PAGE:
Another day. Another attempt.
Not quite, but in my time, I've been through a whole bunch of blog systems (and blog names) in the pursuit of the perfect system.
The problem? A perfect system doesn't exist. Half the time, I want full-blown hackability. Half the time, I want to just post and forget about it. I want it to be beautiful be default.
So something like Wordpress or Tumblr would be perfect for the second situation. Easy to use posting systems with beautiful themes available... for free.
But at some point, I decide I want to do something custom, and I only ever really like tweaking Ruby stuff, so then I'm screwed.
And then there's the name. Oy vey.
The truth is, I'd rather just have hayley.com, but it's not available. Remember when domains were $50/year and didn't come with anything like free email forwarding or DNS (oh, that was at least another $50/year for that service)? Yeah, the good ole days. Well, that's how old that domain is.
I've registered several variants over the years, but a dot com is always best. My most recent attempt was "the hayley". The problem? It's often gone on the social networks (and I've got this thing of wanting a social network name available... just in case). In addition to social network availability... well, ranking for "the hayley" looks like it's going to be tough or even impossible.
Google has been taking away the "exact match domain" bonus more and more in recent times (if you're not familiar with EMDs, an example would be spidersoli.com getting a boost for the search query "spider soli" just because its domain exactly matches the search keywords.
Also, I've been amazed to find just how many people get to their
favorite site by searching for it. These people already know the name
of their site, yet they'll throw that name into google instead of just
typing it into the address bar (for those web browsers that still have a
separate address bar and search bar) and putting
.com on it and be
done with it.
The point? It's pretty important that you actually rank for your site's name. I got burned by the late September EMD update, and I don't care to ever be in that situation again (not even ranking for your own name).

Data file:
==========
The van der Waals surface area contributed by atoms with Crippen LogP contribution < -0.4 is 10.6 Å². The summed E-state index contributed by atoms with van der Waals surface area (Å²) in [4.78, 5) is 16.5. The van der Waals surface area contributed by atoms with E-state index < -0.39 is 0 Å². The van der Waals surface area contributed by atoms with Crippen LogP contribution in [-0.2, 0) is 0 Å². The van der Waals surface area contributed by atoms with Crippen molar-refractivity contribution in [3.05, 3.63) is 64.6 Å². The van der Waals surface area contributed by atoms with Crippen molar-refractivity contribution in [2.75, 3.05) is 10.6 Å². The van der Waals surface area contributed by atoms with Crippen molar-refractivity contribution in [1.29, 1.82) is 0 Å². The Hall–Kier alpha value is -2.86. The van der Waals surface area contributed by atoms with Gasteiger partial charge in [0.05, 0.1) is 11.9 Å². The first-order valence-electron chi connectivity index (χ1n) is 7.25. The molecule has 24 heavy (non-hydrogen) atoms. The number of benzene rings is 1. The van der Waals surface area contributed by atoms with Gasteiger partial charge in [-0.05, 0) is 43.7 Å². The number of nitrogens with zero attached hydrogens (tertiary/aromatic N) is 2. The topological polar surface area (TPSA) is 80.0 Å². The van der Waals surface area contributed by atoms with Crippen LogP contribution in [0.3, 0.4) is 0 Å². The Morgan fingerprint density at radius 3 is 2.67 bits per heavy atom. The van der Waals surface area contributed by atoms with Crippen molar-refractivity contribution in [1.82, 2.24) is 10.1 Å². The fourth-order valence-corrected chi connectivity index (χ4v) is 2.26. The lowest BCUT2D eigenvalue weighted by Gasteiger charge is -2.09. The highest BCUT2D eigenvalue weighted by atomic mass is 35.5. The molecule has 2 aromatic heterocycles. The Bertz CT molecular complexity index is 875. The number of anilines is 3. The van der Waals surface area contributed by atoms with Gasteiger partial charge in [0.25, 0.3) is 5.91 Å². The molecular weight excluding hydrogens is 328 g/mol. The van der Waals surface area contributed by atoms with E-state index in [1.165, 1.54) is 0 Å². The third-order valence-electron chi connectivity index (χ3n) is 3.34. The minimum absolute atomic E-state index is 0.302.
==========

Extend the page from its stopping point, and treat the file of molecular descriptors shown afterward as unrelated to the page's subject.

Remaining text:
So on that note, "teh hayley" looks like something I'll be able to rank for. The big thing is obviously overcoming google asking "did you mean X?"
I guess we'll see what happens on that front.
I'm back with Middleman on this go. I almost went with tumblr. I had signed up for tehhayley.tumblr.com and had already blog somewhat. On the day I was going to finally register tehhayley and make it "the one", I decided that I would just settle on tumblr.
And then tumblr was down.
Tumblr's been down before. I specifically remember one instance where I had fortunately just backed up my blog prior to a major Tumblr outage (in fact, this one might've been the first major outage (it was ages ago)).
But it just really gave me pause. And made me really focus on what I already knew: I'd never really be happy with Tumblr.
I've had a personal blog with tumblr before. Tumblr's not the only one either.
The now defunct German blog "sunlog" is what I started with. I've also used serendipity, geeklog, pivotlog, tumblr, posterous, wordpress. And the custom blog written in Django. And in more recent times, hacker tools like jekyll.
Since Middleman is my hammer everywhere else, I figured it's the best choice since nothing has been perfect for me.
I've got my goal of bloggin 1,667 words/day in November (to coincide with nanowrimo), so my goal for the rest of October is to get this blog ready to go. So I can just blog and not have drama about where to blog.
So yeah. That's the ending. This one is definitely the attempt that's actually going to succeed.